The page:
Other objects and further scope of applicability of the present invention will become apparent from the detailed description given hereinafter; it should be understood, however, that this detailed description, while indicating preferred embodiments of the invention, is given by way of illustration only since various changes and modifications within the spirit and scope of the invention will become apparent to those skilled in the art.

In the drawings,

FIG. 1 is a longitudinal sectional view of a first embodiment of the present invention;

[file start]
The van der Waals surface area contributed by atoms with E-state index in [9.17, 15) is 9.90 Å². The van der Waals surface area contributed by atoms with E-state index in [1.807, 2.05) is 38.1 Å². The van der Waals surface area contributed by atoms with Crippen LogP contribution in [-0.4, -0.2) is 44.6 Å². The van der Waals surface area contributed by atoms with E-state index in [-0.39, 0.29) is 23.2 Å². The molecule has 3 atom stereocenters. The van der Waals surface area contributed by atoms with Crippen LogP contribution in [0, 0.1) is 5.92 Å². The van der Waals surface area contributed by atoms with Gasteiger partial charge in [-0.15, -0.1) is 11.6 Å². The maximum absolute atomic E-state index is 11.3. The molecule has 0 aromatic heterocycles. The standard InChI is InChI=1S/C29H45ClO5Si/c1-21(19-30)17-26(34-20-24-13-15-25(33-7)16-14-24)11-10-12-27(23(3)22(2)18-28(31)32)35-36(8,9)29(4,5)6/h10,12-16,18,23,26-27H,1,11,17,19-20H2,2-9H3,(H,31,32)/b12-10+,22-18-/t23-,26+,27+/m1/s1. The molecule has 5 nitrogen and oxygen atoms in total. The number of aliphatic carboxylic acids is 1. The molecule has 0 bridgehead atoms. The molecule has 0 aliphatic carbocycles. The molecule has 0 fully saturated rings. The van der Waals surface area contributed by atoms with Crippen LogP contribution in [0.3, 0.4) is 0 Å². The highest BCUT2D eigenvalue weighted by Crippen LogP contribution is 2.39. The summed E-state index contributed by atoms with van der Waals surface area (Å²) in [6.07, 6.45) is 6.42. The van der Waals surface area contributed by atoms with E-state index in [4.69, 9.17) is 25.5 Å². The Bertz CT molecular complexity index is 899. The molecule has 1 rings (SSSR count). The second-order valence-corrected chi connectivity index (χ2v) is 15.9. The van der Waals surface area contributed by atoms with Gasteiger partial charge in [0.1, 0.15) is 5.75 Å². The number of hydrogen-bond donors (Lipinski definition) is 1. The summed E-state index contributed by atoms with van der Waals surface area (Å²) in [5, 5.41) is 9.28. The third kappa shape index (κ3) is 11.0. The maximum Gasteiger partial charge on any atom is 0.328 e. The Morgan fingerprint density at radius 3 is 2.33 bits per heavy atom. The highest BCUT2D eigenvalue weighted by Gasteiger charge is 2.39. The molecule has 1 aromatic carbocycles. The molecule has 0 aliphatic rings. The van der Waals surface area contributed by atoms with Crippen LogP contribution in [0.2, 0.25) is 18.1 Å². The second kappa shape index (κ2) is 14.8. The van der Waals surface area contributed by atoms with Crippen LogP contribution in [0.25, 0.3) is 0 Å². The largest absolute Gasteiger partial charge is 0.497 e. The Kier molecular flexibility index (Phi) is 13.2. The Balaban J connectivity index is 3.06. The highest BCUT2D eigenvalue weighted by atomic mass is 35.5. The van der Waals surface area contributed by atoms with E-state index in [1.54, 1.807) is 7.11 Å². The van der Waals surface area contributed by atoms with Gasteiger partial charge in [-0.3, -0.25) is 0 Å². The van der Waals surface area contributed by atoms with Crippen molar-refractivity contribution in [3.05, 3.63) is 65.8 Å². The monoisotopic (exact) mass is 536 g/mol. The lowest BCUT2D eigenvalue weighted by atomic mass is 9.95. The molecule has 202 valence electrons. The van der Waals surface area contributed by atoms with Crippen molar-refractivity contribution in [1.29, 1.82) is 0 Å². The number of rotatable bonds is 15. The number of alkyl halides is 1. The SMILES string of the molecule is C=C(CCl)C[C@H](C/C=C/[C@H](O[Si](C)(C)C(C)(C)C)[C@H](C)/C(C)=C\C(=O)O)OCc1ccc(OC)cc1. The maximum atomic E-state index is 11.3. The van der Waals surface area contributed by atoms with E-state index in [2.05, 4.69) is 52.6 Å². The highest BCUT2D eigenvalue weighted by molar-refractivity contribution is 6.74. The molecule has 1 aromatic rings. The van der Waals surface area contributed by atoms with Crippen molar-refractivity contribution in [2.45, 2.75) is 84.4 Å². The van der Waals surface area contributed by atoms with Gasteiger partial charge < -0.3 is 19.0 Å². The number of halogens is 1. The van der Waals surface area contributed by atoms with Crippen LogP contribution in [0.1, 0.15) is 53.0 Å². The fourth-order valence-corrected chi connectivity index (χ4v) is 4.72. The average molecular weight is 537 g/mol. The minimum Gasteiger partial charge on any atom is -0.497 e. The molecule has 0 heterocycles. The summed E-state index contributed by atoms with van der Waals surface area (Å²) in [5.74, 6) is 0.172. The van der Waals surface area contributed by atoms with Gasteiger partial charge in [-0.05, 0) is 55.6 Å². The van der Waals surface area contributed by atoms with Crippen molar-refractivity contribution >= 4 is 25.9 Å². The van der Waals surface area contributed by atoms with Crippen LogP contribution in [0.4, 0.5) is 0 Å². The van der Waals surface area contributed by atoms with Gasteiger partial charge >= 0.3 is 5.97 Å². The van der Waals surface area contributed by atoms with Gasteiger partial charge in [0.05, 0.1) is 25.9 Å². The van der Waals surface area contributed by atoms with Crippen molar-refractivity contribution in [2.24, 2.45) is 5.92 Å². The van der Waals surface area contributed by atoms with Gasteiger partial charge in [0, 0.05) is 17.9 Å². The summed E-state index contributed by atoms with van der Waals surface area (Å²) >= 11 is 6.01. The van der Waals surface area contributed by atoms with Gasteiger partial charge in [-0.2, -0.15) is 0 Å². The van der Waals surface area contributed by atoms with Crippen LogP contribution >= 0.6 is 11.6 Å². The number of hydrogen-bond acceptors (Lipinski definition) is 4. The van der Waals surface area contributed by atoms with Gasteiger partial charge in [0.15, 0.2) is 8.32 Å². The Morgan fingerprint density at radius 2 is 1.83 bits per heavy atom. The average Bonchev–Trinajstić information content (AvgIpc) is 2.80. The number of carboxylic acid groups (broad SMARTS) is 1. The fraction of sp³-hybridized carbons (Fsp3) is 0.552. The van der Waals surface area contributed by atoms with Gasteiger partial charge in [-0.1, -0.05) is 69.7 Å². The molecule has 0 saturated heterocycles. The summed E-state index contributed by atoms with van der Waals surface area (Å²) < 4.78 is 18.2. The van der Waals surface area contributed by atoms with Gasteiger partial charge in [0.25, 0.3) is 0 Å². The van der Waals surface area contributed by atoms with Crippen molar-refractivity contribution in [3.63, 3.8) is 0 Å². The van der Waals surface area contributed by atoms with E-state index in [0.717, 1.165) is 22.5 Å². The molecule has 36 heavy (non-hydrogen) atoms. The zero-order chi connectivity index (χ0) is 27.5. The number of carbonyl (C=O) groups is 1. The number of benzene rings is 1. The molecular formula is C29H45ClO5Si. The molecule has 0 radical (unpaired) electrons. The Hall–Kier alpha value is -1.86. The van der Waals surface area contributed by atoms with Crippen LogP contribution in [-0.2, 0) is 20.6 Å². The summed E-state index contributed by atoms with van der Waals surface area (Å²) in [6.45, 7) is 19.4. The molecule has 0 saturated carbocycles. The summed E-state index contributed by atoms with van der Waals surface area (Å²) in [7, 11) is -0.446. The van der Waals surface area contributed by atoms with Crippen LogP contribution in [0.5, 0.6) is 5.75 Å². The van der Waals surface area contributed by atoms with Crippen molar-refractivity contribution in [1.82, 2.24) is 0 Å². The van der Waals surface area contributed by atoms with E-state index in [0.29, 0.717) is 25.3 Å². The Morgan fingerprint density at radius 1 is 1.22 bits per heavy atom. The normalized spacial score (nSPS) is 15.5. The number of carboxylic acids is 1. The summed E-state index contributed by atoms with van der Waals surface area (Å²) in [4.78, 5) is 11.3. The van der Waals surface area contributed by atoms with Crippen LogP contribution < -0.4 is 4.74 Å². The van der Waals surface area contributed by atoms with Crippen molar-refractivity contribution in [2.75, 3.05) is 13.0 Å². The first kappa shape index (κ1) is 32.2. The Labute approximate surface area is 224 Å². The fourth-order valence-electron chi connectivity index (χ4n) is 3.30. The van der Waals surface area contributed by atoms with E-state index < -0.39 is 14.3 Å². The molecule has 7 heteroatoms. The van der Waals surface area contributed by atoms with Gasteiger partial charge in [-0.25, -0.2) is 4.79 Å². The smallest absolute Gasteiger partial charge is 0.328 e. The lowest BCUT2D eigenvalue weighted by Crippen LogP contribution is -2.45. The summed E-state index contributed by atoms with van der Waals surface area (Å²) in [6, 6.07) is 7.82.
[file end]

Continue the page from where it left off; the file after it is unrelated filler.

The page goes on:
FIG. 2 is a graph showing field deformation in a current saturated channel electron multiplier;

FIG. 3 is the current-voltage characteristic of a straight channel electron multiplier operated in the self-sustained cascade mode;

FIG. 4 is a longitudinal sectional view of a second embodiment of the present invention;

FIG. 5 shows a plurality of sources of the type shown in FIG. 1 arranged to produce a more intense ion beam;

FIG. 6 shows another embodiment of the present invention wherein ions are extracted from the electron emitting side region of a channel ion source; and

FIG. 7 shows another embodiment of the present invention.